Evangelizing: Do you fight, flight or talk?
The old adage of dealing with a conflict was “to fight or flight”. As humans, we learned about fight or flight in our anthropological heritage. When threatened we weren’t too equipped to fight…we learned how to run, leap and hide…flight is what saved our butts. If trapped, we had no other option but to fight it out.
We as humans can fight or flight as animals or we can do what they cannot do; we can talk. We can discuss, argue, reason, debate, make a point then a counter-point. God wasn’t fooling when he made man the dominate creature of all living things by giving us an incredible brain, the ability to think and then to develop language. When it comes to talking about religion generally, and the Catholic Church and Jesus Christ specifically, where are you with the old adage? Do you fight, flight or talk?
Fighting is never a good idea unless you’re fighting to defend yourself or your family. Fighting usually creates huge schisms among people, families, communities, countries and cultures. Historically, religious differences have been the cause of terrible wars. Even today radical Muslim groups put people to death if they do not succumb to their particular religious belief and then Muslim leaders wonder why so many of their followers are leaving their religion. A recent world report on religious migration noted that over 10 million Muslims have converted to Christianity in the past few years. I don’t think it’s ever a good idea to shove an ideology down someone’s throat…any ideology. All you do is drive people away.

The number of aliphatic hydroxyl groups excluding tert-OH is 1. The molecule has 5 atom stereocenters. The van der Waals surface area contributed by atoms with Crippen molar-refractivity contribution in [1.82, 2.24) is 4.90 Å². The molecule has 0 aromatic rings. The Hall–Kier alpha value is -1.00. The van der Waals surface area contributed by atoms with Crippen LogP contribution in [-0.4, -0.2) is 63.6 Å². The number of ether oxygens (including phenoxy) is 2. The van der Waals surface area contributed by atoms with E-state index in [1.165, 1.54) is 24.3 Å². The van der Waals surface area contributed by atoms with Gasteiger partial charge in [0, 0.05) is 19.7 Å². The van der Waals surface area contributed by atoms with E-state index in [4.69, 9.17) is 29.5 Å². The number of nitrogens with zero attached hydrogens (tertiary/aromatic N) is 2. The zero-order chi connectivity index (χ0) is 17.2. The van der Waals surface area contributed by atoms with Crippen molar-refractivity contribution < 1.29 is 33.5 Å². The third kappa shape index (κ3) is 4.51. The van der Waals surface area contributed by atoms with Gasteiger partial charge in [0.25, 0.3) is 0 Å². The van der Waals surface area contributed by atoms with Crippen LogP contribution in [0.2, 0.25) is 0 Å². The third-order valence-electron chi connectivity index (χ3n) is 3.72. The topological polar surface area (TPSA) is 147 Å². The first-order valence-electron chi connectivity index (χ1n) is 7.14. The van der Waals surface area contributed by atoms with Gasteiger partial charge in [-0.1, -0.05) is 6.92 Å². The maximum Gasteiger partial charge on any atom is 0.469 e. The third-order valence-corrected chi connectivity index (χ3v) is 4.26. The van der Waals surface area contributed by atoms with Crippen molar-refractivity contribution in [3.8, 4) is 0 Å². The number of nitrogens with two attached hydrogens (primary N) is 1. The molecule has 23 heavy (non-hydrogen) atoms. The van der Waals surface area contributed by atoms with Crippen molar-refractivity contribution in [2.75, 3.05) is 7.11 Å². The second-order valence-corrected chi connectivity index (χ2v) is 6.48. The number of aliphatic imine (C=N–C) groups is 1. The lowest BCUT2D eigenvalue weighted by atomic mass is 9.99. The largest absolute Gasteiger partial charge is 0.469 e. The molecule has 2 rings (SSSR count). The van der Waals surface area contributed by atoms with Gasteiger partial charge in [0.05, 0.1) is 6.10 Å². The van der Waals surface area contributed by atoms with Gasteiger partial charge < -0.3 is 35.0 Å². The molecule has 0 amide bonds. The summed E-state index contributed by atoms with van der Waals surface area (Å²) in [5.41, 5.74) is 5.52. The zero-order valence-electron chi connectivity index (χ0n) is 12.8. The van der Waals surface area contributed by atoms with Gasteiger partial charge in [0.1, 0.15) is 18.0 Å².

I suppose the easiest and maybe the safest thing to do is to flight. Why bother getting upset over something or someone that doesn’t matter that much to you. But, then again, suppose that “religion” does matter to you. Suppose that “someone” does matter to you. Do you still want to just leave? Do you want to put yourself out there in the social context you are in and engage in the religion discussion, the Jesus Christ discussion or the Catholic Church discussion? That can be a very intimidating and daunting task. Isn’t it true that sometimes the best thing to do is to remain silent? And just walk away.
Communication experts tell us that for a message to be effective it should be timed so that that the receiver is ready to hear your message? Even Jesus experienced the wrath of his own townspeople when He addressed them in their place of worship (Jesus at synagogue in Nazareth). They weren’t ready to hear what he had to say to them. His own townspeople were ready to throw him off a cliff, but he walked away. In another instance, Jesus told his disciples to leave a community that doesn’t welcome you, stump the dust off your feet and walk away. Walking away from a discussion about religion is always an option, but sometimes a discussion about religion is not even an option.
I remember being invited to a friend’s sister’s house and my friend’s sister made it quite clear that there would be no discussion about politics or religion in her house! All the guests honored her request. It was her house and her dinner party; end of discussion.